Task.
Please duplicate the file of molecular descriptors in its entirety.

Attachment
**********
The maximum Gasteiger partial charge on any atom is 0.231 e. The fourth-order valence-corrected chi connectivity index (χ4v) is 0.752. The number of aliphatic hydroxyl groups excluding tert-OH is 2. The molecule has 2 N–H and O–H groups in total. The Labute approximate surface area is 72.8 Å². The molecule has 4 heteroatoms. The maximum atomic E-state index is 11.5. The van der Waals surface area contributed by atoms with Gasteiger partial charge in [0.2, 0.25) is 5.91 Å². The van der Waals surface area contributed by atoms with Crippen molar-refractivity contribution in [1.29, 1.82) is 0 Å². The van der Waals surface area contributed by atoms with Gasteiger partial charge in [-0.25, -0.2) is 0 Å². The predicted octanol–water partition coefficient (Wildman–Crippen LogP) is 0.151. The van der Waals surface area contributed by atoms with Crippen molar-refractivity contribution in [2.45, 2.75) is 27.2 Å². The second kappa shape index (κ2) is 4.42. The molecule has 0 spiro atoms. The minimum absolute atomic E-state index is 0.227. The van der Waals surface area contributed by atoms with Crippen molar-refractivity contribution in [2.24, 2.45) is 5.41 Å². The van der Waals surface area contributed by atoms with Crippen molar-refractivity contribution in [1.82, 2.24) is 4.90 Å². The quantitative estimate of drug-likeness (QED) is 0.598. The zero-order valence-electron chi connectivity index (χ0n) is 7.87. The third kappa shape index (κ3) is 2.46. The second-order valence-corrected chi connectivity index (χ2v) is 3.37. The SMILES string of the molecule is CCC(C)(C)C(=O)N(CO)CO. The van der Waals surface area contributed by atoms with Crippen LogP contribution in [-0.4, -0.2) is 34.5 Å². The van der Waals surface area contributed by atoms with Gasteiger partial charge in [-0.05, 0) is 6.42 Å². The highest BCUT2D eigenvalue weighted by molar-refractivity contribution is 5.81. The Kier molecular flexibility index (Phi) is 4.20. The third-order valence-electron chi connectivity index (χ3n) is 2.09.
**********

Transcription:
The maximum Gasteiger partial charge on any atom is 0.231 e. The fourth-order valence-corrected chi connectivity index (χ4v) is 0.752. The number of aliphatic hydroxyl groups excluding tert-OH is 2. The molecule has 2 N–H and O–H groups in total. The Labute approximate surface area is 72.8 Å². The molecule has 4 heteroatoms. The maximum atomic E-state index is 11.5. The van der Waals surface area contributed by atoms with Gasteiger partial charge in [0.2, 0.25) is 5.91 Å². The van der Waals surface area contributed by atoms with Crippen molar-refractivity contribution in [1.29, 1.82) is 0 Å². The van der Waals surface area contributed by atoms with Gasteiger partial charge in [-0.25, -0.2) is 0 Å². The predicted octanol–water partition coefficient (Wildman–Crippen LogP) is 0.151. The van der Waals surface area contributed by atoms with Crippen molar-refractivity contribution in [2.45, 2.75) is 27.2 Å². The second kappa shape index (κ2) is 4.42. The molecule has 0 spiro atoms. The minimum absolute atomic E-state index is 0.227. The van der Waals surface area contributed by atoms with Crippen molar-refractivity contribution in [2.24, 2.45) is 5.41 Å². The van der Waals surface area contributed by atoms with Crippen molar-refractivity contribution in [1.82, 2.24) is 4.90 Å². The quantitative estimate of drug-likeness (QED) is 0.598. The zero-order valence-electron chi connectivity index (χ0n) is 7.87. The third kappa shape index (κ3) is 2.46. The second-order valence-corrected chi connectivity index (χ2v) is 3.37. The SMILES string of the molecule is CCC(C)(C)C(=O)N(CO)CO. The van der Waals surface area contributed by atoms with Crippen LogP contribution in [-0.4, -0.2) is 34.5 Å². The van der Waals surface area contributed by atoms with Gasteiger partial charge in [-0.05, 0) is 6.42 Å². The highest BCUT2D eigenvalue weighted by molar-refractivity contribution is 5.81. The Kier molecular flexibility index (Phi) is 4.20. The third-order valence-electron chi connectivity index (χ3n) is 2.09.